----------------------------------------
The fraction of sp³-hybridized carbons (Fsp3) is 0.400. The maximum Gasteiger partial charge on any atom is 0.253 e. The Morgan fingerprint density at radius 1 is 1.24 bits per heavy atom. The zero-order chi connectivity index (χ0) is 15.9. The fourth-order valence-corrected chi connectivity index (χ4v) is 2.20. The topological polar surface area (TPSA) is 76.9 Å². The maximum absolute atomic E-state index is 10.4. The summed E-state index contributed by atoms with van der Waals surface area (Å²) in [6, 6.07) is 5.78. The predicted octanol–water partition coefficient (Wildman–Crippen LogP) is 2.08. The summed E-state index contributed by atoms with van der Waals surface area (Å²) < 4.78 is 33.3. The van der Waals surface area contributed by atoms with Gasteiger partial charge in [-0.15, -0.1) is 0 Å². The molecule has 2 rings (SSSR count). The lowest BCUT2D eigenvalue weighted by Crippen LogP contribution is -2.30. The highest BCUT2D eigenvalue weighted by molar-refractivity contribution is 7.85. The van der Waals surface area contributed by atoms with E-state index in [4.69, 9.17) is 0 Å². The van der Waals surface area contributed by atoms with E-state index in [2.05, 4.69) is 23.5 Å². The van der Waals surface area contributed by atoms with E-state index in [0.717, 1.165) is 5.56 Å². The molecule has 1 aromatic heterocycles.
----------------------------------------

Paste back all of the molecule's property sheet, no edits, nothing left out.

The fraction of sp³-hybridized carbons (Fsp3) is 0.400. The maximum Gasteiger partial charge on any atom is 0.253 e. The Morgan fingerprint density at radius 1 is 1.24 bits per heavy atom. The zero-order chi connectivity index (χ0) is 15.9. The fourth-order valence-corrected chi connectivity index (χ4v) is 2.20. The topological polar surface area (TPSA) is 76.9 Å². The maximum absolute atomic E-state index is 10.4. The summed E-state index contributed by atoms with van der Waals surface area (Å²) in [6, 6.07) is 5.78. The predicted octanol–water partition coefficient (Wildman–Crippen LogP) is 2.08. The summed E-state index contributed by atoms with van der Waals surface area (Å²) < 4.78 is 33.3. The van der Waals surface area contributed by atoms with Gasteiger partial charge in [-0.15, -0.1) is 0 Å². The molecule has 2 rings (SSSR count). The lowest BCUT2D eigenvalue weighted by Crippen LogP contribution is -2.30. The highest BCUT2D eigenvalue weighted by molar-refractivity contribution is 7.85. The van der Waals surface area contributed by atoms with E-state index in [4.69, 9.17) is 0 Å². The van der Waals surface area contributed by atoms with E-state index in [2.05, 4.69) is 23.5 Å². The van der Waals surface area contributed by atoms with E-state index in [0.717, 1.165) is 5.56 Å². The molecule has 1 aromatic heterocycles.